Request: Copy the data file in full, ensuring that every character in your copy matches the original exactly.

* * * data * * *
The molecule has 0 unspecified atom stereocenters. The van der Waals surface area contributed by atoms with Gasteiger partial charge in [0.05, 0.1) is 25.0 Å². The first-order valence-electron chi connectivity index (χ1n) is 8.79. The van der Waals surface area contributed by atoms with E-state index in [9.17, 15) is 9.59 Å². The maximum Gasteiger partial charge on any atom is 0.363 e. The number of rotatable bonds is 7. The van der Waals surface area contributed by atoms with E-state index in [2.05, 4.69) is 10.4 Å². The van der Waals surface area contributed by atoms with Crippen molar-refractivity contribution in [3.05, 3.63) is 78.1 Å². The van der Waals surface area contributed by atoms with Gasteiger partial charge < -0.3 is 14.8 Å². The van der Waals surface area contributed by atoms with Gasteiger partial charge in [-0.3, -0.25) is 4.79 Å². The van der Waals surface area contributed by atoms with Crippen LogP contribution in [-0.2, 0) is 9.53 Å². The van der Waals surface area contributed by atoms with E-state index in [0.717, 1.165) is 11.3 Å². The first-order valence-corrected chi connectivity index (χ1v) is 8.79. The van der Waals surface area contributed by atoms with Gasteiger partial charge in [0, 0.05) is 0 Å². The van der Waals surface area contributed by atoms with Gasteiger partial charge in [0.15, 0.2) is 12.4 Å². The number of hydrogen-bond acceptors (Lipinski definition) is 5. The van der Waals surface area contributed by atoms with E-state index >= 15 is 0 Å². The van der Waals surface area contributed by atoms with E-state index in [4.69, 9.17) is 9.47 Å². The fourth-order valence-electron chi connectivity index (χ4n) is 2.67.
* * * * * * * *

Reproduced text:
The molecule has 0 unspecified atom stereocenters. The van der Waals surface area contributed by atoms with Gasteiger partial charge in [0.05, 0.1) is 25.0 Å². The first-order valence-electron chi connectivity index (χ1n) is 8.79. The van der Waals surface area contributed by atoms with E-state index in [9.17, 15) is 9.59 Å². The maximum Gasteiger partial charge on any atom is 0.363 e. The number of rotatable bonds is 7. The van der Waals surface area contributed by atoms with E-state index in [2.05, 4.69) is 10.4 Å². The van der Waals surface area contributed by atoms with Crippen molar-refractivity contribution in [3.05, 3.63) is 78.1 Å². The van der Waals surface area contributed by atoms with Gasteiger partial charge < -0.3 is 14.8 Å². The van der Waals surface area contributed by atoms with Gasteiger partial charge in [-0.3, -0.25) is 4.79 Å². The van der Waals surface area contributed by atoms with Crippen LogP contribution in [-0.2, 0) is 9.53 Å². The van der Waals surface area contributed by atoms with E-state index in [0.717, 1.165) is 11.3 Å². The first-order valence-corrected chi connectivity index (χ1v) is 8.79. The van der Waals surface area contributed by atoms with Gasteiger partial charge in [0, 0.05) is 0 Å². The van der Waals surface area contributed by atoms with Gasteiger partial charge in [0.15, 0.2) is 12.4 Å². The number of hydrogen-bond acceptors (Lipinski definition) is 5. The van der Waals surface area contributed by atoms with E-state index >= 15 is 0 Å². The van der Waals surface area contributed by atoms with E-state index in [4.69, 9.17) is 9.47 Å². The fourth-order valence-electron chi connectivity index (χ4n) is 2.67.